Environmental and Health Impacts: The Changing Markets report cites a study conducted by the Indian Institute of Soil Sciences, which claims that Grasim Industries is causing groundwater pollution, affecting many villages located downstream of Nagda [1]. Effluent pollution may of course be dangerous for the health of nearby villagers, however it may also have detrimental impacts on the soil quality of agricultural land, effectively damaging crops [1]. Investigators observed blackened water with streaks of colour flowing through in the Chabal river just a few kilometres away from Nagda [1]. This kind of pollution also spreads an extremely bad smell, which has become an everyday situation for many villages; for instance local residents of Nagda have many times complained about the bad stench of “rotten radishes” which is a typical characteristic of the chemical used in viscose production. The same investigators also claim that “the factory also dumps huge quantities of its viscose rejects on the bank of the river which are washed away into the river during monsoons” [1].

It is believed that there has been several cases of employee deaths due to chemical exposure at the Nagda plant. However, villagers claim that information gets covered up as victims are sent to the company owned hospital, and in the case of deaths they are recorded as deaths due to natural causes [1]. Furthermore, workers are often hired by intermediary contractors, which means Grasim Industries are not as accountable, and workers are left with very little protection [1]. Villagers that live along the Chambal river have a hard time proving the cause of diseases when villagers suffer from cancer or birth defects, although many of them believe it is caused by the toxic waste and pollution coming from the viscose plant [1].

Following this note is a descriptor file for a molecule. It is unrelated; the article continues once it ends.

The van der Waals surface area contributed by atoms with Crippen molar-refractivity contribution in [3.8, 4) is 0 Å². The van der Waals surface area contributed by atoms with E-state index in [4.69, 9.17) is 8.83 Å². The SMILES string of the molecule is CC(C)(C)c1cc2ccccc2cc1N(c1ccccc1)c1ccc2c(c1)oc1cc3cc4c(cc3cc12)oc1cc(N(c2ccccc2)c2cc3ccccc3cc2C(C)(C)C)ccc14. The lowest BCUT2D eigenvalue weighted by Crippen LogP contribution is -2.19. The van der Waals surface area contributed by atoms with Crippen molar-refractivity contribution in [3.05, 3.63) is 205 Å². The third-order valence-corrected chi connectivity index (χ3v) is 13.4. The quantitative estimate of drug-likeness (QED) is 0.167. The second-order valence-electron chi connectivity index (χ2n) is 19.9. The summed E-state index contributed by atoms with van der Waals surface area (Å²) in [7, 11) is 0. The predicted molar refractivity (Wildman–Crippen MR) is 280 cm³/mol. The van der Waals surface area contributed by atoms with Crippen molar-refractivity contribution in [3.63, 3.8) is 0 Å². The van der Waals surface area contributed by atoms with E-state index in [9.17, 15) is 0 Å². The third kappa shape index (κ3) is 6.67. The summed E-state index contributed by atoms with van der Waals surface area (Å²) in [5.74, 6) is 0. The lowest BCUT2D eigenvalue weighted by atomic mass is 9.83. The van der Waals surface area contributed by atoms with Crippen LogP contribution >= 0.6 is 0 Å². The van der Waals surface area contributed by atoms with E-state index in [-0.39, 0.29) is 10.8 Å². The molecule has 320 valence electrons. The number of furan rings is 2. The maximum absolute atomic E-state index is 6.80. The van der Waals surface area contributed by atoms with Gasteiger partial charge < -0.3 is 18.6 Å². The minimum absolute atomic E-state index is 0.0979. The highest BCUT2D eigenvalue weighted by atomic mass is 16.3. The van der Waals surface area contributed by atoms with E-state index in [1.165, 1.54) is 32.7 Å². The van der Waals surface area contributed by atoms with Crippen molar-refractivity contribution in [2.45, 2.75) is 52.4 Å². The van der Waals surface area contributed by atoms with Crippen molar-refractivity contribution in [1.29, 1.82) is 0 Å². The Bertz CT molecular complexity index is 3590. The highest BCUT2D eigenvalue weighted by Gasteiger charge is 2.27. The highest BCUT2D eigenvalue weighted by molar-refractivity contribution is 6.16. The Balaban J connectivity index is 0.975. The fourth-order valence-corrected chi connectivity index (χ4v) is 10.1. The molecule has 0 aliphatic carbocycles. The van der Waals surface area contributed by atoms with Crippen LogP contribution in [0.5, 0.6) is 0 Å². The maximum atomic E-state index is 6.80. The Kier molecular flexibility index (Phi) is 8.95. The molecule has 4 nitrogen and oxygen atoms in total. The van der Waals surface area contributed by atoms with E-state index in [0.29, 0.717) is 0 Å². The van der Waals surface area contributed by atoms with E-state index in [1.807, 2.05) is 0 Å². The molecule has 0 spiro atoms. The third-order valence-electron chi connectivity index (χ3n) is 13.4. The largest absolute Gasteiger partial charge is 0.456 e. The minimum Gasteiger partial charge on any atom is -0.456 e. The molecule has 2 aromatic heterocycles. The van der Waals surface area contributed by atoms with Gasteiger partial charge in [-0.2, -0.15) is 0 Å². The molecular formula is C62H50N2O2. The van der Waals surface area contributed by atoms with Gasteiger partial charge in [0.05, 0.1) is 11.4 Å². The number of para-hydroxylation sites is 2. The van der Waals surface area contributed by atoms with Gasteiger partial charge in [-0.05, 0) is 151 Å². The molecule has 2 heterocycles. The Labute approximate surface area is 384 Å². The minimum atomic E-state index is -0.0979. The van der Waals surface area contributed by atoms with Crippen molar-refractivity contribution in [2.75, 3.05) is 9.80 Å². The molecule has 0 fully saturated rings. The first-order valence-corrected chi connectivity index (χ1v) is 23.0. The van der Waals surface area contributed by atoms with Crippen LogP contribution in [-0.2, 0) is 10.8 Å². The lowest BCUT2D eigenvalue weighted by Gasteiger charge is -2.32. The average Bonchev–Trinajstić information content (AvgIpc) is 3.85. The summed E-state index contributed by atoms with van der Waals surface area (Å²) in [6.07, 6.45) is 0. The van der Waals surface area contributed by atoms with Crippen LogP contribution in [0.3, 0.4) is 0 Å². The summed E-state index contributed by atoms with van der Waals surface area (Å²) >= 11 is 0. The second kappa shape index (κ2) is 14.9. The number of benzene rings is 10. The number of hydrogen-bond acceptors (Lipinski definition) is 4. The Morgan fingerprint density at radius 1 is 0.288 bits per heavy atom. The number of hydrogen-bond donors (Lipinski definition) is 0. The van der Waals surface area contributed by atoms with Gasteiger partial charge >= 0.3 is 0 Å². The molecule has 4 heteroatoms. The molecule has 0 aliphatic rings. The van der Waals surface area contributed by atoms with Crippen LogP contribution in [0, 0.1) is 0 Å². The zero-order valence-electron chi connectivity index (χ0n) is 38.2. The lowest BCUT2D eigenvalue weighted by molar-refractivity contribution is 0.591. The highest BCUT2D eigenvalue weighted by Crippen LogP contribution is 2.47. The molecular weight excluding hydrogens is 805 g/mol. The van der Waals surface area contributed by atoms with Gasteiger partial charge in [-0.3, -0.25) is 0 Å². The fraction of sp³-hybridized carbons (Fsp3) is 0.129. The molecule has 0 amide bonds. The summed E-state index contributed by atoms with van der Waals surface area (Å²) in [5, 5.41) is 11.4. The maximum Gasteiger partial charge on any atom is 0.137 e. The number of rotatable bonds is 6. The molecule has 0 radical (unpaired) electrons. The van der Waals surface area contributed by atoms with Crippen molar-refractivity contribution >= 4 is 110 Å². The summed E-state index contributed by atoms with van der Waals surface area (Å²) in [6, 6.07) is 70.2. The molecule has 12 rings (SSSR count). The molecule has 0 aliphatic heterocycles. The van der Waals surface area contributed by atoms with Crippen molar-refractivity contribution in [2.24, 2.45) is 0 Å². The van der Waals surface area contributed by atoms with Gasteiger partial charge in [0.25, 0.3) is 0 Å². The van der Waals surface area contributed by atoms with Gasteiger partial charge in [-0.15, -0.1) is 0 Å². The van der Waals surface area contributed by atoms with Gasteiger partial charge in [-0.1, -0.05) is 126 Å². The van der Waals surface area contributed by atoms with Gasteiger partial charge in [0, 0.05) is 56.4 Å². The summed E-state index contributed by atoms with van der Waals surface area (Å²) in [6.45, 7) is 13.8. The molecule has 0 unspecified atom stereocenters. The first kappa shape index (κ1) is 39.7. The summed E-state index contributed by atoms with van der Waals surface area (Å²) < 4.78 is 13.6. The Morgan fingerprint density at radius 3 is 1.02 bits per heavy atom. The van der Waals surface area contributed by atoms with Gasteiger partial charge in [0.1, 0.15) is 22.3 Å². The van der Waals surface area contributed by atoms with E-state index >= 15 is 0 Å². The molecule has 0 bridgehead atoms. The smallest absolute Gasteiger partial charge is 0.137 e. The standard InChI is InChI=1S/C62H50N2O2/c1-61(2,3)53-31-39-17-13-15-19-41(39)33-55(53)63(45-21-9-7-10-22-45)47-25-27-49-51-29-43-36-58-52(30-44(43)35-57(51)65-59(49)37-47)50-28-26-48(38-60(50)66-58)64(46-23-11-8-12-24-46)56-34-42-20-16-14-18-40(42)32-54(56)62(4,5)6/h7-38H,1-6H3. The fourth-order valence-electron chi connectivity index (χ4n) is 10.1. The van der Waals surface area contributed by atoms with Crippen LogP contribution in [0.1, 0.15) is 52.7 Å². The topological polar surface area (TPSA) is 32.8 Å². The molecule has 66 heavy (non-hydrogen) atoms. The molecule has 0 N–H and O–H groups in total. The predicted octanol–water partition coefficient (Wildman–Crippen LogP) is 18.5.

Basic Data

Name of conflict:Grasim Industries (Aditya Birla Group) Viscose Plant, Nagda in Madhya Pradesh, India
State or province:Madhya Pradesh
Location of conflict:Nagda
Accuracy of locationHIGH (Local level)

Source of Conflict

Type of conflict: 1st level:Industrial and Utilities conflicts
Type of conflict: 2nd level :Dams and water distribution conflicts
Landfills, toxic waste treatment, uncontrolled dump sites
Chemical industries
Specific commodities:viscose, wood pulp
Chemical products
Industrial waste

Project Details and Actors

Project details: